Studying tiny eyeless roundworms can help to shed light on the complex inner workings of larger animals, including humans.
“When we pose a question, sometimes it helps to start with a smaller system, rely on that experimental answer, and then apply that to mammals and humans,” said University of Michigan Assistant Research Scientist, Eleni Gourgou.
Recent research uncovered that nematodes (C. elegans) tiny eyeless roundworms with only ~300 neurons and less than 1000 cells, can learn to reach a target location in a simple T-maze after a single training session, during which they have successfully located food in baited training mazes. Researchers showed that learning nematodes rely on sensory input about the actions of their own body. Worms also use information about the interactions between their body and the structural elements of the maze, collected through touch sense.
The findings, published recently in iScience journal, are considered to provide a new paradigm and open a new research avenue, as until now it was not thought possible for such a small nervous system to be able to register and recall space-related information, especially in an eyeless creature.
C. elegans are a very successful model organism in experimental biology, and their learning abilities have been established and studied for quite some time, mainly in the context of chemical cues. Although there have been indications that C. elegans worms might be capable of some sort of spatial learning, until today this scenario remained unexplored, making Gourgou and Lin Allen Hsu, associate professor at the U-M School of Medicine, the first to thoroughly portray this new remarkable behavior.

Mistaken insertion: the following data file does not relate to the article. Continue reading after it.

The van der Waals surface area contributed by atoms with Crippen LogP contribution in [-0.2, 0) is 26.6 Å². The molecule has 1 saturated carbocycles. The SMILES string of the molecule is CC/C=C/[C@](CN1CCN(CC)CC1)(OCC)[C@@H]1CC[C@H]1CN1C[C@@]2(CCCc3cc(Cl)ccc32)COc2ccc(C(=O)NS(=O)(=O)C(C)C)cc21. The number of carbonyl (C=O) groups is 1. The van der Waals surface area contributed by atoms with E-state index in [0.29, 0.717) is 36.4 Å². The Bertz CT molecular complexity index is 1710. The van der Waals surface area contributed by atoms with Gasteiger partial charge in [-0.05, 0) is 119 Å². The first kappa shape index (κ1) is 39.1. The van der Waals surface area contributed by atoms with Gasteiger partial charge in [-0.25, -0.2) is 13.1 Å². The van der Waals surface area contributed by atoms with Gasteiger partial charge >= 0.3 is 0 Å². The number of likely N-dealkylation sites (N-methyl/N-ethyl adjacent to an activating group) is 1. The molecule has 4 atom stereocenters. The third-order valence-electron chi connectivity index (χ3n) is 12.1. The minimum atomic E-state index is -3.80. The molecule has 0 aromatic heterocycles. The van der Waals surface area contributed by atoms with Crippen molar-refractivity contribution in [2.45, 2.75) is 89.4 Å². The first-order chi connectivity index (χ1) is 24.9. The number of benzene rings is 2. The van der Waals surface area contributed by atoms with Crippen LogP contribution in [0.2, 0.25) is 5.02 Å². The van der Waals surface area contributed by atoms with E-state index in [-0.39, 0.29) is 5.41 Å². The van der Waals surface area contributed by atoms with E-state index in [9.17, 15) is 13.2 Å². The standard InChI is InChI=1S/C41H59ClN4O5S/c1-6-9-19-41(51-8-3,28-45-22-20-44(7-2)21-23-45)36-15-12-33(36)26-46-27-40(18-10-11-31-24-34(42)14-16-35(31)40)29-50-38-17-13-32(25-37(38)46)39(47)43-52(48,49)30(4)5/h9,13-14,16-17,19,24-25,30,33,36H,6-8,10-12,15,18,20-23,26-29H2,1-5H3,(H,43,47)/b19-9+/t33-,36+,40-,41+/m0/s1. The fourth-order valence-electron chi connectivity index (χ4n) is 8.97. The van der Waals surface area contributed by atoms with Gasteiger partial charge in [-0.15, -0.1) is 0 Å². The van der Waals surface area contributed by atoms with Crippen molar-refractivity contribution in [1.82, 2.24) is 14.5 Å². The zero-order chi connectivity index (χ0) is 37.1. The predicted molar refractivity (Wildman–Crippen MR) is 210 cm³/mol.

The researchers showed that C. elegans nematodes learn to associate food with a combination of proprioceptive cues and information on the structure of the maze (floor/walls), perceived through mechanosensation. By using custom-made maze arenas, tailored to match the size of tiny (1mm long) nematodes, they demonstrate that C. elegans young adults can successfully locate food in T-shaped mazes and, following that experience, learn to reach a specific maze arm. C. elegans learning inside the maze prevails over conflicting environmental cues, and it resembles working memory, as it is sensitive to time and distraction. Researchers also show that the aging-driven decline of the maze learning ability observed in middle-aged animals can be reversed by controlled food deprivation.
“People have shown, using nematodes and mice, that reduced calorie intake can prolong both health and the lifespan,” said Gourgou. “Through some experiments, we’ve learned that controlled food deprivation can reverse the learning decline induced by aging. So, if we determine that food deprivation slows down aging, we need to figure out what the mechanism is there.”
As a next step, researchers are working to dissect the learning mechanism down to the single neuron level, figure out how aging affects nematodes’ spatial learning, and come up with interventions that can improve animals’ performance in the maze environment. They envision their findings as a road map to better understand how spatial learning works, both in small nervous systems as well as in more complex animals.
“This new information about the world around us allows us to have a better understanding of what nature and evolution is capable of,” said Gourgou.
Gourgou E*., Adiga K., Goettemoeller A., Chen C., Hsu A-L*.: “ Caenorhabditis elegans learning in a structured maze is a multisensory behavior”, *: co-corresponding authors. iScience, 24 (4) 102284, doi: https://doi.org/10.1016/j.isci.2021.102284, 2021. Link.
Selected as featured content (3 research articles from a total of 126), in iScience issue 24(4), 2021.